Parliamentary Reform and Public Engagement

Since publication in 2002 of his article `Shifting the Balance? Parliament, the Executive and the British Constitution' [winner of the Harrison Prize for Best Article in Political Studies] Flinders has maintained an active relationship with a range of select committees and more recently with the Liaison Committee (the committee made up of the chairs of all the select committees). In 2012 Flinders was invited to contribute to the Liaison Committee's review of `the effectiveness, resources and powers of select committees' and used this opportunity to promote a specific argument about the need for select committees to reach out more broadly and play a more vigorous role in promoting the public understanding and accessibility of politics. He was the only witness to make such an argument and pressed his case whilst giving oral evidence to the full committee on 23 February 2012. In November 2012 the Committee published its final report [S7] and drew from Flinders' arguments that emphasised the dual role of committees: first, to hold the executive to account; and, secondly, to promote public understanding of politics. This then formed the basis for a new `core task' for all select committees:

`PUBLIC ENGAGEMENT — Task 10: To assist the House of Commons in better engaging with the public by ensuring that the work of the committee is accessible to the public' (HC 697, paras. 15-17).

In attesting to Flinders' impact on public engagement by select committees, the Senior Policy Analyst to the House of Lords Constitution Committee has stated that Flinders' `impact is characterised as much by its breadth as by its depth ... Flinders contribution to the work of parliamentary select committees extends well beyond the Constitution Committee. He has made a number of invited submissions, both oral and written, to all the key House of Commons committees ...The fact that Prof. Flinders was invited to give oral evidence to the Commons Liaison Committee is particularly indicative of the high regard with which he is held' [S8]. Flinders also authored the guidance document for social scientists who want to engage with Parliament and Select Committees that now forms part of the ESRC `Impact Toolkit' [S9] and that has also been adopted by a range of other professional associations (e.g. the Campaign for Science and Engineering).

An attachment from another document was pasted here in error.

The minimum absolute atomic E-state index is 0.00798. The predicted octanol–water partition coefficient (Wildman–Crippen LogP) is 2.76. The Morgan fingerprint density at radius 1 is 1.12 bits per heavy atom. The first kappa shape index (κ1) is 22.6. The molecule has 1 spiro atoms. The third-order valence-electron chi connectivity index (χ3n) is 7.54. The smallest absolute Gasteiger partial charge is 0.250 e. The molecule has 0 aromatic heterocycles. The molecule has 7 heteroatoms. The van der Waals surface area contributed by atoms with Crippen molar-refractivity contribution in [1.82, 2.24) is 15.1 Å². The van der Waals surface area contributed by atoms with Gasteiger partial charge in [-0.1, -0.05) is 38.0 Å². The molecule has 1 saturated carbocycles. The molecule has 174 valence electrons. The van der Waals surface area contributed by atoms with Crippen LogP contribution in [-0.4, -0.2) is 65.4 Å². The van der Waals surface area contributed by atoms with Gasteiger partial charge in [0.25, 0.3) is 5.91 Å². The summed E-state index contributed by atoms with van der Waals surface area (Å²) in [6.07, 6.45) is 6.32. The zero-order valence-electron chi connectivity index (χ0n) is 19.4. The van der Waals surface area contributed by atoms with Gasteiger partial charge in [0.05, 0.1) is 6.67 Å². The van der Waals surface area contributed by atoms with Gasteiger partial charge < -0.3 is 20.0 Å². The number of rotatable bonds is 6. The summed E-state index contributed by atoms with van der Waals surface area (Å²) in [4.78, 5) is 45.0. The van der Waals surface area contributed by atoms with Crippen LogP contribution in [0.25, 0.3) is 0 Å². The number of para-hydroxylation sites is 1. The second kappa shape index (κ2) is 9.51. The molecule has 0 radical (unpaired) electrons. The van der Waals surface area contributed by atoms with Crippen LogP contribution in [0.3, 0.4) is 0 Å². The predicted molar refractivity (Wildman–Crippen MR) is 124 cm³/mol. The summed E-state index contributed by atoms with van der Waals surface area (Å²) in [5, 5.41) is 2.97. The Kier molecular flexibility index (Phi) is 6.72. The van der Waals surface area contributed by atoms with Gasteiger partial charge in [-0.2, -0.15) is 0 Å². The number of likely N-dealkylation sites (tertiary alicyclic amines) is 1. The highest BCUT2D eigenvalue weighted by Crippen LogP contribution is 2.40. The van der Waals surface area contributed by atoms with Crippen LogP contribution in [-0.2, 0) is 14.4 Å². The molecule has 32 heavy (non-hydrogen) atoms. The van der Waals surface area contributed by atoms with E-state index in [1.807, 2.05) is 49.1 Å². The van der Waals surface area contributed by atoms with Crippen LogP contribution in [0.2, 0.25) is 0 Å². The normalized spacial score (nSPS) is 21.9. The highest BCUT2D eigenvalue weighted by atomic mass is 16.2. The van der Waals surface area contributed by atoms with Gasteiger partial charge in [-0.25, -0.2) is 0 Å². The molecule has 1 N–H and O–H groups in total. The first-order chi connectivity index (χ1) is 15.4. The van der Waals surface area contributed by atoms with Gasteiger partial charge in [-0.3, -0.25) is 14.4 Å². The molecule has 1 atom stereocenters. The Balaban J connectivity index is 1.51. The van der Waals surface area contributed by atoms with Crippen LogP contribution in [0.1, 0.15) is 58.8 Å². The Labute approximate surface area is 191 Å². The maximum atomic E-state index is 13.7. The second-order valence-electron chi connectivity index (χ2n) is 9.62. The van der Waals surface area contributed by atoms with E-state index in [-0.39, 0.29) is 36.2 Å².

Impacts on parliamentary outreach

The final layer of this case study extends beyond the University of Sheffield to deliver impact on the outreach and educational activities of parliaments in the UK and internationally. This impact links back to work by Hay and Flinders' by encouraging students of politics to directly engage both with practitioners and with modes of parliamentary governance.